OFW deployment ban to Kuwait to stay until 2018 labor pact fully implemented – Palace

Robie de Guzman   •   January 17, 2020   •   747

MANILA, Philippines – The total deployment ban of Filipino workers to Kuwait will remain in effect until the labor agreement signed in 2018 between the two countries is fully implemented, Malacañang said Friday.

Presidential Spokesperson Salvador Panelo said President Rodrigo Duterte has approved the labor department’s call for a total ban on deployment of overseas Filipino workers (OFW) to Kuwait following the killing of household service worker Jeanelyn Villavende.

“The Palace wishes to inform the public that President Duterte has approved the recommendation of Labor and Employment Secretary Silvestre Bello III on the total deployment ban of Filipino workers in Kuwait,” Panelo said.

He added that the ban will stay until the memorandum of agreement between the two countries is fully honored and “the terms contained therein are incorporated in every labor contract with our OFWs.”

Bello earlier said he recommended a total deployment ban to Kuwait after results of a re-autopsy by the National Bureau of Investigation revealed that Villavende had several missing internal organs and had “clear indications of sexual abuse.”

The re-autopsy was conducted after a certificate released by Kuwait’s Ministry of Health showed that Villavende died of “acute failure of heart and respiration” as a result of shock and multiple injuries.

In a statement on Thursday, Bello said the implementation of a total deployment ban of workers was fueled by the alleged attempt of the Kuwaiti government “to cover-up the true case of death” of Villavende.

He said the re-autopsy on the Filipino worker’s remains was in complete contrast to the report of the Kuwaiti authorities.

Bello also said that another cause for the ban was the failure of the Kuwaiti government to come into an agreement regarding the standard employment contract in accordance with the Memorandum of Agreement in 2018.

“Under the MOU, we were supposed to come up with a standard employment contract in order to provide sufficient protection for our OFWs. That’s almost two years ago of discussing and debating but until now, we have not finalized anything,” Bello said.

The total ban covers the processing and deployment of all household service workers, semi-skilled, skilled workers and professionals including Filipino crew seafarers for Kuwait.

However, skilled workers and professionals who have unexpired contracts or categorized as Balik-Manggagawa, and those who will be cleared by the Secretary of Labor are exempted from the ban.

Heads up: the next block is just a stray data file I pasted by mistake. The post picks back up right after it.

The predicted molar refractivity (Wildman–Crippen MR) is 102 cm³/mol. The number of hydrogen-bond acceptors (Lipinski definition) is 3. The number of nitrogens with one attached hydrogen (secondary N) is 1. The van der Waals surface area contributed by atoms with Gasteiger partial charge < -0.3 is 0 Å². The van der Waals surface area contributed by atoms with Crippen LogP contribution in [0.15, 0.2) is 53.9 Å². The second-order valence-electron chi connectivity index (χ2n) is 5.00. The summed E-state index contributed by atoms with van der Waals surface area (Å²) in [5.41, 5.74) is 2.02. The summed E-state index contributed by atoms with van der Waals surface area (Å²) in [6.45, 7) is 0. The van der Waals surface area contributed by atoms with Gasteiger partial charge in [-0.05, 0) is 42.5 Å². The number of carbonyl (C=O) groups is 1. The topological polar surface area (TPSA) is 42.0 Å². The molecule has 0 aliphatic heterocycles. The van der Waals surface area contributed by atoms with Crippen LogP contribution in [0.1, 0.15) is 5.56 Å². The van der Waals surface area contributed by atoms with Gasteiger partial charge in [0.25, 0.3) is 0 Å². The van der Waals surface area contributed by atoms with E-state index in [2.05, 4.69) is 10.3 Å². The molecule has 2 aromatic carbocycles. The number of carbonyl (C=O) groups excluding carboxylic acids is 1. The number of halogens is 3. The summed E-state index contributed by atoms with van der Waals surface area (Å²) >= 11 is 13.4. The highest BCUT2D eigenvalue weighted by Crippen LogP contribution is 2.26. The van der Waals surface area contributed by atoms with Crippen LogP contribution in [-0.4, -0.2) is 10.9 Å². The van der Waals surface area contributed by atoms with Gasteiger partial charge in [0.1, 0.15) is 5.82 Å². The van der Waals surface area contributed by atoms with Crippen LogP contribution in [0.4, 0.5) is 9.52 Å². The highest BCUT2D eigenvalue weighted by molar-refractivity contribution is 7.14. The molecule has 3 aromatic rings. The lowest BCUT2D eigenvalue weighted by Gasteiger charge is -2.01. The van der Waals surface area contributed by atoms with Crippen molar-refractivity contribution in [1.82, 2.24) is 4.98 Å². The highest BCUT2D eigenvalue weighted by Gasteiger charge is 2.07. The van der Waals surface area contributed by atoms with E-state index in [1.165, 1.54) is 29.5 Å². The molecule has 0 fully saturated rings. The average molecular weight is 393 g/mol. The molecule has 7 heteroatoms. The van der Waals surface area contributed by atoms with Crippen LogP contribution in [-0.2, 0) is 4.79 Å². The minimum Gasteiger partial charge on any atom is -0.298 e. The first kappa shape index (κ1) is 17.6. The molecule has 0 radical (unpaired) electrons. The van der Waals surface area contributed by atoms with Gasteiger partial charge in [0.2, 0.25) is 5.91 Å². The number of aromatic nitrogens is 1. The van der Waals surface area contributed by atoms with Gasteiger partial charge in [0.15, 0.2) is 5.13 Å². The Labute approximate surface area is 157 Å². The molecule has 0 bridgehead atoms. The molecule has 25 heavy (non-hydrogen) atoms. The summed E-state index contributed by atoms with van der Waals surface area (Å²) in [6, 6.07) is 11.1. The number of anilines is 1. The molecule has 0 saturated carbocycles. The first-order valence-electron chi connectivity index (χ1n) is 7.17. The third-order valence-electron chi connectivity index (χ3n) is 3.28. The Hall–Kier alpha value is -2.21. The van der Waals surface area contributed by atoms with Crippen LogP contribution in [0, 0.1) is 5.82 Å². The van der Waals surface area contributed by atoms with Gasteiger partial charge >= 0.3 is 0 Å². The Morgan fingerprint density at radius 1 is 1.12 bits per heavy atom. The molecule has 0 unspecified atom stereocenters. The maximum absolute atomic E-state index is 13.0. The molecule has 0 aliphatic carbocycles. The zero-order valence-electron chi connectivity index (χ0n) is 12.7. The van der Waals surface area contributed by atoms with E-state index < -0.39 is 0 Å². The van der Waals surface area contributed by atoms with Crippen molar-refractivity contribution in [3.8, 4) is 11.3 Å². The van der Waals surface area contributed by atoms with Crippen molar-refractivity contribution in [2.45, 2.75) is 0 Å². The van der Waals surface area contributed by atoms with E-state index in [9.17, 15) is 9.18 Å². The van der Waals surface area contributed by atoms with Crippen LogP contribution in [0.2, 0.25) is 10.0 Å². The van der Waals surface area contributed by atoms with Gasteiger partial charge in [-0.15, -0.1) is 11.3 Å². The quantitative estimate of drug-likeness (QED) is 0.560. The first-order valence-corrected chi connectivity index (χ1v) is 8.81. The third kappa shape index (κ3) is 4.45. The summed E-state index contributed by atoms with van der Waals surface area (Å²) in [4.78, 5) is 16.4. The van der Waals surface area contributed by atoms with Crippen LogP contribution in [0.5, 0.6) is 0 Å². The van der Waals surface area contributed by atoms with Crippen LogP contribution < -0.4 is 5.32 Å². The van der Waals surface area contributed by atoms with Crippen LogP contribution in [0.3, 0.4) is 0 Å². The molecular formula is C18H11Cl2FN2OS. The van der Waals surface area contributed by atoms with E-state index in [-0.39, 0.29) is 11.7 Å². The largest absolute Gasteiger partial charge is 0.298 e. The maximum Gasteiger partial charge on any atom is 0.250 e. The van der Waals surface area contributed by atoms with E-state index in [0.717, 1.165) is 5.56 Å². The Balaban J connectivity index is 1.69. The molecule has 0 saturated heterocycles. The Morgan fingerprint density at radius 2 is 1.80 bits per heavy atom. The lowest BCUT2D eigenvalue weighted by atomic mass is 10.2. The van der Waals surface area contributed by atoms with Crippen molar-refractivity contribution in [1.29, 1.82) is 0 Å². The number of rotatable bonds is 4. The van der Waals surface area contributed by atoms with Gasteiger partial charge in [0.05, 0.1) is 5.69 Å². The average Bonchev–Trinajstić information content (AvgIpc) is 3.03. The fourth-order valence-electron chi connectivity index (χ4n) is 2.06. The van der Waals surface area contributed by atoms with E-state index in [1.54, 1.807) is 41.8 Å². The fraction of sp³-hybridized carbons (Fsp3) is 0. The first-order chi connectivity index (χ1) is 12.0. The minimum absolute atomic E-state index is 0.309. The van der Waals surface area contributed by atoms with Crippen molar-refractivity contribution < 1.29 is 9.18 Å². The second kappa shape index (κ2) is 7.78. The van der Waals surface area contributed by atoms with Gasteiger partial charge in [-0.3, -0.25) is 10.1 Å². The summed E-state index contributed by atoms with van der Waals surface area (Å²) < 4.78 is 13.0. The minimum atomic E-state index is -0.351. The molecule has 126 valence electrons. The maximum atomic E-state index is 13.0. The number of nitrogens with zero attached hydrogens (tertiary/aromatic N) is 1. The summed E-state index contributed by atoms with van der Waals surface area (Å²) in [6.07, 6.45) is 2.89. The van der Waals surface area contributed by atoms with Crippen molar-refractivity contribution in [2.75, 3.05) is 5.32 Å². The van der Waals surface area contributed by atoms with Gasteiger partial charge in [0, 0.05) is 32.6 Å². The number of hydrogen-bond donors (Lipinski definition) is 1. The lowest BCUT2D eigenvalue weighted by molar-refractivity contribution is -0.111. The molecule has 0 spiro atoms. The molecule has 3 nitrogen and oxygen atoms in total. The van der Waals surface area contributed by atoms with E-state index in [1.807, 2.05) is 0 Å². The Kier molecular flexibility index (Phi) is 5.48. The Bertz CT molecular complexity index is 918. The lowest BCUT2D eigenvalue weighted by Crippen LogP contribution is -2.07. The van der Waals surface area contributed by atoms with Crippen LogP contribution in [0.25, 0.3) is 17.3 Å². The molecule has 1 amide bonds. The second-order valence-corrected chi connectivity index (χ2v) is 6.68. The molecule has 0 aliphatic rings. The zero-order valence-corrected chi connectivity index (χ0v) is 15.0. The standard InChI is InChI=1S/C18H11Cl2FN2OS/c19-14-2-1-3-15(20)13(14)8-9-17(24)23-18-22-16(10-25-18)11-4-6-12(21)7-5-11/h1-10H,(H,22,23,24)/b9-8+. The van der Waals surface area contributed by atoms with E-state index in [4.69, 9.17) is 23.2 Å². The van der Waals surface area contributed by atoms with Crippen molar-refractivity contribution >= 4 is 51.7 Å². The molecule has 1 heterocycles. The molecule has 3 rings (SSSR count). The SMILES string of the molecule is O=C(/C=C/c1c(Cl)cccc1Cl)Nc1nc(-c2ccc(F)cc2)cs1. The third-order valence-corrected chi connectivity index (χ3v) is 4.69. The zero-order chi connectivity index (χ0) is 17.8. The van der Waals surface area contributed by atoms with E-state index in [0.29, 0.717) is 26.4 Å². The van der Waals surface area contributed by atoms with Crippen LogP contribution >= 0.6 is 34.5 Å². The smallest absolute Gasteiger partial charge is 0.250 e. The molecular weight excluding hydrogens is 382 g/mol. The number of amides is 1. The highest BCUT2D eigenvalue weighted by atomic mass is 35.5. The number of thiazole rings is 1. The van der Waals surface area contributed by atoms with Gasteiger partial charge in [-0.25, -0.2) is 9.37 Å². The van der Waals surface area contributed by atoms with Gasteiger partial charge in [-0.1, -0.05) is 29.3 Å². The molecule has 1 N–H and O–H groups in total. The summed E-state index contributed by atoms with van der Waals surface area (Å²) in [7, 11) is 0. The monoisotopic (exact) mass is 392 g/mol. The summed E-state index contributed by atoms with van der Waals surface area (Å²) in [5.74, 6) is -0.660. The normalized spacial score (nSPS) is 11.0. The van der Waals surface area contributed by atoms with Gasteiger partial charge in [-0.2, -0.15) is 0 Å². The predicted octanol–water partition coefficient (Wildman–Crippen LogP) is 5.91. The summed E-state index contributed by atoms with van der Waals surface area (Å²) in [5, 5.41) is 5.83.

“Those who will come home for a vacation and has an existing contract are still allowed to travel to Kuwait, however, workers with new contracts will be covered by the ban. This move is nothing less than for the protection of our workers,” Bello said. – RRD (with details from Correspondent Rosalie Coz)

PH seeks rescue assistance from China, S. Korea, Taiwan to locate missing seafarers from sunken Gulf Livestock 1

Marje Pelayo   •   September 25, 2020

MANILA, Philippines — The Department of Labor and Employment (DOLE) said it has sought the assistance of national Coast Guards from China, South Korea and Taiwan to help locate the Filipino crew men of the livestock cargo vessel that sank off south-western Japan.

 In a meeting on Thursday (September 25), Bello assured the kin of missing seafarers that the government is doing its best to find the answers as to what happened to their loved ones. 

“I know you’re in a very difficult situation, but there’s hope,” Bello told wives, siblings and parents of the missing seafarers.

Prior to this, the Japanese Coast guard, which found three Filipino mariners—two survivors and one fatality—announced that it has stopped its special operations for the remaining crew —36 Filipinos, two Australians and two New Zealanders–of the ill-fated MV Gulf Livestock 1.

“So don’t give up on your loved ones because there’s really hope. Three foreign governments are helping us find them,” Bello, who requested the assistance abroad, said

Huang Xilian, Ambassador Extraordinary and Plenipotentiary of the People’s Republic of China, said China has already commenced rescue operations.